Caravaggio, Oscar Wilde, Salome…and the head of the Baptist!

One of the most famous versions of the myth of Salome is the play written by Oscar Wilde, originally in French, in 1891. In this version, Salome is the daughter of Herodias, wife of Herod Antipas, the tetrarch of Galilee and Peraea.

The prophet John the Baptist has been imprisoned by Herod for criticizing his marriage to Herodias, who had previously been Herod’s brother’s wife. John the Baptist claims the consortium is incestuous.

In Wilde’s play, the action takes place during a party thrown by Herod probably in celebration of his own birthday.

Caravaggio's Salome with the Head of John the Baptist, 1607.

Caravaggio’s Salome and the Head of John the Baptist, 1607

During the party, Salome tries to seduce the prisoner John the Baptist but does not succeed in her intent. A number of signs indicate that tragedy looms ahead: the moon looks strange and ominous; a soldier/servant has just committed suicide; Herod, coming out of the party, slips in a pool of the blood shed by the victim, and hears a sound like the one made by the flapping of giant wings…These are all bad omens. What is going to happen?

Soon afterwards, Herod, drunk on wine, and somewhat infatuated by his stepdaughter Salome, begs her to dance for him. Herodias, her mother, does not think this is appropriate and tries to forbid her, but Salome acquiesces when Herod promises she can have anything she wishes in return.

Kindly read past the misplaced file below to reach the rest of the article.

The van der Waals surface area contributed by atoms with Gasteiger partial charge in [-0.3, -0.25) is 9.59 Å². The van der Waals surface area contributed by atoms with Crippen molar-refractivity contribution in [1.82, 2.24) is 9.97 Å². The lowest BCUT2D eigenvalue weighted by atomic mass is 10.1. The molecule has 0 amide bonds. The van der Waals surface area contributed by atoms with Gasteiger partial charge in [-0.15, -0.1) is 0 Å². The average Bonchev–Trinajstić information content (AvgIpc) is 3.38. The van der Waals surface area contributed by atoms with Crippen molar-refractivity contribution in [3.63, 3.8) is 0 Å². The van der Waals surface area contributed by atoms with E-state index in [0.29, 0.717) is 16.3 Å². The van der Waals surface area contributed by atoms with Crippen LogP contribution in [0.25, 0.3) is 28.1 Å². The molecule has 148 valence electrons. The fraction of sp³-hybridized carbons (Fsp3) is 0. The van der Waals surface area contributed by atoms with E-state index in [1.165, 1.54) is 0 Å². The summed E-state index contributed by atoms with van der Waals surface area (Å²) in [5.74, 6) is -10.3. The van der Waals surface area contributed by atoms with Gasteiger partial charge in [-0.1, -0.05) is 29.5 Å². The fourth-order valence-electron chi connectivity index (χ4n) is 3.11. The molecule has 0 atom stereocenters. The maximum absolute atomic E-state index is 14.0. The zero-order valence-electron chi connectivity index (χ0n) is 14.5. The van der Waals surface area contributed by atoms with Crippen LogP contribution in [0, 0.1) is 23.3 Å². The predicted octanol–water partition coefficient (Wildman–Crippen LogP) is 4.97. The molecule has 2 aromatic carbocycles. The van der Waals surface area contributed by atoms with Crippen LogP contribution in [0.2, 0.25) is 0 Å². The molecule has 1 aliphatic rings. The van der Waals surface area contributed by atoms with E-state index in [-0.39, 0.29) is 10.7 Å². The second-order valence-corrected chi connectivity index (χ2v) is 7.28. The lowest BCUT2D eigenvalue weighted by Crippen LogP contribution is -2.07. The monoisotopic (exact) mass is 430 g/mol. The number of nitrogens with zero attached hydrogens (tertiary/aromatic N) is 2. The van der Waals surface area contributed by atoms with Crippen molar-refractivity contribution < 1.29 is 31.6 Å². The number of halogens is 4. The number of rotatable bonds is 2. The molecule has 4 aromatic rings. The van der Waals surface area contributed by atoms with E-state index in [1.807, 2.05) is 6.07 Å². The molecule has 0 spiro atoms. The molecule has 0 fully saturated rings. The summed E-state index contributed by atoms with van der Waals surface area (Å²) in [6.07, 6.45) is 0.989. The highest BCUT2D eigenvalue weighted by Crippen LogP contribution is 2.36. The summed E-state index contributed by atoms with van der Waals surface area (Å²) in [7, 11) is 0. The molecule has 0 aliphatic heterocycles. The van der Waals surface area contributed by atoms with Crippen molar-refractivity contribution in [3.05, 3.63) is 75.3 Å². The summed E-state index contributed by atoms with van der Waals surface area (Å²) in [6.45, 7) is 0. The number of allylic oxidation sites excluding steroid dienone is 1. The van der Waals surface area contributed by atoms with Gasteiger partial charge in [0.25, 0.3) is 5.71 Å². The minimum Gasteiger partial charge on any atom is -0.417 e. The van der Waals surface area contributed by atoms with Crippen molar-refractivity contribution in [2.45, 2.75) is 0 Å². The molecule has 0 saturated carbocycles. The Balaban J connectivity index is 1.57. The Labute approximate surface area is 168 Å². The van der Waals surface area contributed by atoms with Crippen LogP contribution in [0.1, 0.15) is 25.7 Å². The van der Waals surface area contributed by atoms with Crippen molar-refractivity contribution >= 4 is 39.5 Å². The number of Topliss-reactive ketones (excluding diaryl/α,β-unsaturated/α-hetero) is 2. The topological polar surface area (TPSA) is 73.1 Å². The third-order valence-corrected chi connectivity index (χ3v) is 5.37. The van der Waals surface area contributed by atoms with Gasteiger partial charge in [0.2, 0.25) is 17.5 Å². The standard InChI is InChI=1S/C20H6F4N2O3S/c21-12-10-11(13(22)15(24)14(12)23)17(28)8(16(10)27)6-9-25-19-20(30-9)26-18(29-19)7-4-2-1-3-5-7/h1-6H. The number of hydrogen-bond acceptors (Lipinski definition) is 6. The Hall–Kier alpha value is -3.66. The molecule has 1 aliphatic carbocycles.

Salome then dances the famous “dance of the seven veils”, which mesmerizes Herod. Time has come now for her to ask for her reward: she wants it to come on a silver platter. Herod laughs: “sure, she can have it on a silver platter…but what is it that she wants?” Salome demands: “The head of the Baptist”, catching Herod completely off guard. He is horrified by the request.

Her demand is fully appreciated by Herodias, who hates the prophet. She insists that her daughter should get what she wants. Herod tries to make Salome change her mind by offering her lots of alternative gifts, such as jewels and beautiful birds, but she is adamant: all she wants is the prophet’s head on a silver platter.

Her wish is granted: John the Baptist is decapitated. Caravaggio painted in gory detail a gruesome scene based on the myth, almost 300 years before the play was written.

Note: the text above is from the ebook: TEACHING ENGLISH WITH ART: CARAVAGGIO. For further info on the series please CLICK HERE:

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Au revoir

Jorge Sette


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